Restaurants say latest reopening rules impractical for staff and increase costs

Restaurants say latest reopening rules impractical for staff and increase costs

Restaurant operators slammed the government's latest round of Covid-19 measures for eateries and restaurants, saying the requirements are impractical and will only serve to increase their financial burdens.

On Friday, the Centre for Covid-19 Situation Administration (CCSA) announced the easing of Covid-19 restrictions on certain businesses in dark-red zone provinces from Wednesday onwards.

Restaurants are allowed to resume dine-in services, at 75% capacity in outdoor dining spaces and 50% in air-conditioned locations.

But all service staff must have two doses of vaccine and be tested with antigen test kits every 5-7 days.

The guidelines also require customers to show proof of vaccination before entering restaurants.

Panumas Ruamsuk, president of the Food Business Operators Association in Samut Songkhram, said the measures will be damaging to some business operators as they will have to fork out to cover the cost of the test kits.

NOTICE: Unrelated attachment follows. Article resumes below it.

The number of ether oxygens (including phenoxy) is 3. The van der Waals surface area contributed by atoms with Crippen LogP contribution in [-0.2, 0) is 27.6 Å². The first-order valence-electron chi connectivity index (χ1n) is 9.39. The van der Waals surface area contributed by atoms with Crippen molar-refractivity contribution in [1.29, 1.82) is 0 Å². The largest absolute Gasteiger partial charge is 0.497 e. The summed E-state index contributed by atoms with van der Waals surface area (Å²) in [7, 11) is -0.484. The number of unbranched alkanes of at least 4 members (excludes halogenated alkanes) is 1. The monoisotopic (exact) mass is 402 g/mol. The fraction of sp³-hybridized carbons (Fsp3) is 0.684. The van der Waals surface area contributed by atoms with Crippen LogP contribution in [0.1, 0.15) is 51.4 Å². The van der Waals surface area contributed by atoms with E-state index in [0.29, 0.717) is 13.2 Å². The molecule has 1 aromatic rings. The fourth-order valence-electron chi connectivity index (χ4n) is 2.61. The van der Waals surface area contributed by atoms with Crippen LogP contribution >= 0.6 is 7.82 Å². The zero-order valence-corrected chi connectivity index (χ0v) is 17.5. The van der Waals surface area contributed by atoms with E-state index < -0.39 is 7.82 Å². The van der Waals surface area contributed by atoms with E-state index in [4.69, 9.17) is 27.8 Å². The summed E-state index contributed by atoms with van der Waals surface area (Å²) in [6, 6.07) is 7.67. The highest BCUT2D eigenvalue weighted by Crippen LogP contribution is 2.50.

Workers at eateries have mostly received only one shot, although in some shops, their workers have not received a single shot, he said, adding that Samut Songkhram is a small province which has a small share of vaccine allocations.

"We have called for adequate vaccine allocations several times, but we are still ignored,'' Mr Panumas said. Easing the curbs will be of little help to businesses in Samut Songkhram, he added.

Many eateries in the province are expected to remain closed as they cannot comply with the CCSA's latest directives, he said.

However, Thaniwan Kulmongkol, president of the Thai Restaurant Association, said the latest easing was agreed upon at a meeting attended by the association's representatives last Tuesday, as well as the public health minister and senior public health officials.

She said the decision was reached in light of signs of improvement, with more vaccines supplies expected to arrive. Originally, the CCSA planned to ease the curbs in October, but operators could not wait until then, she said.

Ms Thaniwan said the CCSA had provided only a broad picture of the latest requirements, but detailed guidelines will be issued by the Department of Health.

She added that Public Health Minister Anutin Charnvirakul told the meeting that more antigen test kits will arrive soon.

They would be handed out free of charge as soon as there are enough for all those who need them.

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